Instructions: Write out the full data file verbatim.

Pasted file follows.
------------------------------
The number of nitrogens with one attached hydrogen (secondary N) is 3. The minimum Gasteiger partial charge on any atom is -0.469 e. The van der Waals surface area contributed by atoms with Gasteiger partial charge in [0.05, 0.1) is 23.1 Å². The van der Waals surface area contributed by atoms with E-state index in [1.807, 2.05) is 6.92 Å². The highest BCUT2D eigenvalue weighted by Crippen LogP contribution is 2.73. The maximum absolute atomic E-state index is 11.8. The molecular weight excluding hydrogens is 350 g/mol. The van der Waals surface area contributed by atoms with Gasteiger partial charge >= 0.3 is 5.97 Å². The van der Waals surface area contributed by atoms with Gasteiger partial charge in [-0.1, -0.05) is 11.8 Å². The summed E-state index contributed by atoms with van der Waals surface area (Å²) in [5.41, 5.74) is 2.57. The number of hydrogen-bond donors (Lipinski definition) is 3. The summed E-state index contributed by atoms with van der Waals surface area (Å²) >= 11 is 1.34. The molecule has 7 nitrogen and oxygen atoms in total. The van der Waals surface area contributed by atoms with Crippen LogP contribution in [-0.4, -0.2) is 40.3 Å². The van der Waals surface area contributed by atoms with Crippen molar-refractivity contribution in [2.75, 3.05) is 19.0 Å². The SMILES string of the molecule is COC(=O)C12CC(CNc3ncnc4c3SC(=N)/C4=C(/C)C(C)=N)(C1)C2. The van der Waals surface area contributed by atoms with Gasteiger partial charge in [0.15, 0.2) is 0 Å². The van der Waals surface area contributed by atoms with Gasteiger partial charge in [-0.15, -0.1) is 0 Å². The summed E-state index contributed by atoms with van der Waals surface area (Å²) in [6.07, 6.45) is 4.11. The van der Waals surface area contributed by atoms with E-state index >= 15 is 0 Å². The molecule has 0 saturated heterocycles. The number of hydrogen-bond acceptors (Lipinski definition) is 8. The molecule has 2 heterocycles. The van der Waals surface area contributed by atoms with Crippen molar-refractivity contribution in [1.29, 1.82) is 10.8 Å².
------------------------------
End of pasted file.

The number of nitrogens with one attached hydrogen (secondary N) is 3. The minimum Gasteiger partial charge on any atom is -0.469 e. The van der Waals surface area contributed by atoms with Gasteiger partial charge in [0.05, 0.1) is 23.1 Å². The van der Waals surface area contributed by atoms with E-state index in [1.807, 2.05) is 6.92 Å². The highest BCUT2D eigenvalue weighted by Crippen LogP contribution is 2.73. The maximum absolute atomic E-state index is 11.8. The molecular weight excluding hydrogens is 350 g/mol. The van der Waals surface area contributed by atoms with Gasteiger partial charge >= 0.3 is 5.97 Å². The van der Waals surface area contributed by atoms with Gasteiger partial charge in [-0.1, -0.05) is 11.8 Å². The summed E-state index contributed by atoms with van der Waals surface area (Å²) in [5.41, 5.74) is 2.57. The number of hydrogen-bond donors (Lipinski definition) is 3. The summed E-state index contributed by atoms with van der Waals surface area (Å²) >= 11 is 1.34. The molecule has 7 nitrogen and oxygen atoms in total. The van der Waals surface area contributed by atoms with Crippen LogP contribution in [-0.4, -0.2) is 40.3 Å². The van der Waals surface area contributed by atoms with Crippen molar-refractivity contribution in [2.75, 3.05) is 19.0 Å². The SMILES string of the molecule is COC(=O)C12CC(CNc3ncnc4c3SC(=N)/C4=C(/C)C(C)=N)(C1)C2. The van der Waals surface area contributed by atoms with Gasteiger partial charge in [0.15, 0.2) is 0 Å². The van der Waals surface area contributed by atoms with Gasteiger partial charge in [-0.15, -0.1) is 0 Å². The summed E-state index contributed by atoms with van der Waals surface area (Å²) in [6.07, 6.45) is 4.11. The van der Waals surface area contributed by atoms with E-state index >= 15 is 0 Å². The molecule has 0 saturated heterocycles. The number of hydrogen-bond acceptors (Lipinski definition) is 8. The molecule has 2 heterocycles. The van der Waals surface area contributed by atoms with Crippen molar-refractivity contribution in [1.29, 1.82) is 10.8 Å².